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Crit Rev Biochem Mol Biol. 1993;28(4):259-308.

Yeast sugar transporters.

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Department of Viticulture and Enology, University of California, Davis 95616-8749.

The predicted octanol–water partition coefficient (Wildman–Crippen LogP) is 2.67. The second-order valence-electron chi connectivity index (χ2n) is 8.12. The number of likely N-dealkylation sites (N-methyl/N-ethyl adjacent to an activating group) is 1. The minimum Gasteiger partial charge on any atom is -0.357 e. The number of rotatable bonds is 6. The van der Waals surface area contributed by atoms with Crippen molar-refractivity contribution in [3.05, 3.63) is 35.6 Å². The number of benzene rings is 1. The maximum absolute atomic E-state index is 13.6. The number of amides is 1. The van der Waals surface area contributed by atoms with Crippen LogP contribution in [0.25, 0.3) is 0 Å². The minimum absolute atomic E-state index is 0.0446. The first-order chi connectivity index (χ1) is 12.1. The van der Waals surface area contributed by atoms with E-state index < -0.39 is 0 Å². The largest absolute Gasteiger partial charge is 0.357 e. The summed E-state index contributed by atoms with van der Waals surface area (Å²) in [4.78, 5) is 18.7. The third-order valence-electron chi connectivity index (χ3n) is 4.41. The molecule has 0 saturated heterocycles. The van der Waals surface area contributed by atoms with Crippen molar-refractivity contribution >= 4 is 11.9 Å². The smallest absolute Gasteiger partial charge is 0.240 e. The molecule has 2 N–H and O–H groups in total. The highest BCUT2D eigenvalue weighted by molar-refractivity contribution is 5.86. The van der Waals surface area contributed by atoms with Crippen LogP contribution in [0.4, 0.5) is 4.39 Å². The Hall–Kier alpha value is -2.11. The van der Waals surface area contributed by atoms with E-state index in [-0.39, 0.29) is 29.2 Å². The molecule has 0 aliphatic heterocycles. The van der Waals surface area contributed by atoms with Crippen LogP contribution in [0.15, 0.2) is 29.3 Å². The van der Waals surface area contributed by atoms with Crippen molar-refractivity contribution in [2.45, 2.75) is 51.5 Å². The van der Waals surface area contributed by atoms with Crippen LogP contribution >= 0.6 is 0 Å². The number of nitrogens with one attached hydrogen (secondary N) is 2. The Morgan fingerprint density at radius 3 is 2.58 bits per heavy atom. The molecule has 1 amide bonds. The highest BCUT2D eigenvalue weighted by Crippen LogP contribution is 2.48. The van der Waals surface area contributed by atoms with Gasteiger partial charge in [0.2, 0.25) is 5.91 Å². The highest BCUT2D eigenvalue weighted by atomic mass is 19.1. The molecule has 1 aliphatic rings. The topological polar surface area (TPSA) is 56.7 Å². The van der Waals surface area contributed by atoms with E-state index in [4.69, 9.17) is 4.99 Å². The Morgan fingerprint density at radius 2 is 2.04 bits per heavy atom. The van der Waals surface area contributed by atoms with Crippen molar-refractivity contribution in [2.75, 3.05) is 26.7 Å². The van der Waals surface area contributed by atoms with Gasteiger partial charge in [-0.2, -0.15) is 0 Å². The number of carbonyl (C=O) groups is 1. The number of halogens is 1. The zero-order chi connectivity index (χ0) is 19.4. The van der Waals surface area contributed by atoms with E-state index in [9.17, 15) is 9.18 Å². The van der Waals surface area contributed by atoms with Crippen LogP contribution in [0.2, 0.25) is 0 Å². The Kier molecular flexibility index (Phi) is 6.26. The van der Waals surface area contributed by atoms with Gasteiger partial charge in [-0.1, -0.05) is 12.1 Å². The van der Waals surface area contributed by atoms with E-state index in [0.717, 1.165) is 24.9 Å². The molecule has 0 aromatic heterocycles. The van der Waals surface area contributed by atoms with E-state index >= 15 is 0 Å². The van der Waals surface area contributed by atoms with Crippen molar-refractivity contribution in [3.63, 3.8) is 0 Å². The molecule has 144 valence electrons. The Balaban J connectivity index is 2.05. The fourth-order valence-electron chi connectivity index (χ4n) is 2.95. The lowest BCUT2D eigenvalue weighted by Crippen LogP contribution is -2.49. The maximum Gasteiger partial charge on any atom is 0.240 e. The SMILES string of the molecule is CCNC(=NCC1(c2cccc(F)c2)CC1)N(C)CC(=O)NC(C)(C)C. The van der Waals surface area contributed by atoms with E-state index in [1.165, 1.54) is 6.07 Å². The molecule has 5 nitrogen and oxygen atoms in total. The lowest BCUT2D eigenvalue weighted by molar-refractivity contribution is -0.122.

Transport of sugars is a fundamental property of all eukaryotic cells. Of particular importance is the uptake of glucose, a preferred carbon and energy source. The rate of glucose utilization in yeast is often dictated by the activity and concentration of glucose transporters in the plasma membrane. Given the importance of transport as a site of control of glycolytic flux, the regulation of glucose transporters is necessarily complex. The molecular analysis of these transporters in Saccharomyces has revealed the existence of a multigene family of sugar carriers. Recent data have raised the question of the actual role of all of these proteins in sugar catabolism, as some appear to be lowly expressed, and point mutations of these genes may confer pleiotropic phenotypes, inconsistent with a simple role as catabolic transporters. The transporters themselves appear to be intimately involved in the process of sensing glucose, a model for which there is growing support.

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